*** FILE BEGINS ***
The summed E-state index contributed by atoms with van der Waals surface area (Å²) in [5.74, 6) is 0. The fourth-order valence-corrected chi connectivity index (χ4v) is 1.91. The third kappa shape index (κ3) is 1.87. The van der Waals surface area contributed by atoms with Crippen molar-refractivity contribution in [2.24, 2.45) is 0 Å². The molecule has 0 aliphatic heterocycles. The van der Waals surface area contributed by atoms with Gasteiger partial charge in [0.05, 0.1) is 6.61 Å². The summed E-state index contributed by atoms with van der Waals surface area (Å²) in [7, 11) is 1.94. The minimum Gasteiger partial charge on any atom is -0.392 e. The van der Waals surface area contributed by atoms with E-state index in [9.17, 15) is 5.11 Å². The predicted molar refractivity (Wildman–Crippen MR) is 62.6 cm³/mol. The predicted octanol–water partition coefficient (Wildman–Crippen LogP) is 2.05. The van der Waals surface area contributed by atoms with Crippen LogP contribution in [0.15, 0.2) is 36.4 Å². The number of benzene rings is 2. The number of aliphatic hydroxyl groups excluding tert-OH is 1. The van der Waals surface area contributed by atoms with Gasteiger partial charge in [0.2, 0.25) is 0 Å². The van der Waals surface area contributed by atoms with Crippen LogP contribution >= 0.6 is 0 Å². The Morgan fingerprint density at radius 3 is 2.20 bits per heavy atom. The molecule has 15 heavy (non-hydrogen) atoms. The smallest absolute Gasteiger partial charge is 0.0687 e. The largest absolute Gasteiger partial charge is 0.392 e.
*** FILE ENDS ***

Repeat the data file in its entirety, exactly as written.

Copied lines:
The summed E-state index contributed by atoms with van der Waals surface area (Å²) in [5.74, 6) is 0. The fourth-order valence-corrected chi connectivity index (χ4v) is 1.91. The third kappa shape index (κ3) is 1.87. The van der Waals surface area contributed by atoms with Crippen molar-refractivity contribution in [2.24, 2.45) is 0 Å². The molecule has 0 aliphatic heterocycles. The van der Waals surface area contributed by atoms with Gasteiger partial charge in [0.05, 0.1) is 6.61 Å². The summed E-state index contributed by atoms with van der Waals surface area (Å²) in [7, 11) is 1.94. The minimum Gasteiger partial charge on any atom is -0.392 e. The van der Waals surface area contributed by atoms with E-state index in [9.17, 15) is 5.11 Å². The predicted molar refractivity (Wildman–Crippen MR) is 62.6 cm³/mol. The predicted octanol–water partition coefficient (Wildman–Crippen LogP) is 2.05. The van der Waals surface area contributed by atoms with Crippen LogP contribution in [0.15, 0.2) is 36.4 Å². The number of benzene rings is 2. The number of aliphatic hydroxyl groups excluding tert-OH is 1. The van der Waals surface area contributed by atoms with Gasteiger partial charge in [0.2, 0.25) is 0 Å². The van der Waals surface area contributed by atoms with Crippen LogP contribution >= 0.6 is 0 Å². The Morgan fingerprint density at radius 3 is 2.20 bits per heavy atom. The molecule has 15 heavy (non-hydrogen) atoms. The smallest absolute Gasteiger partial charge is 0.0687 e. The largest absolute Gasteiger partial charge is 0.392 e.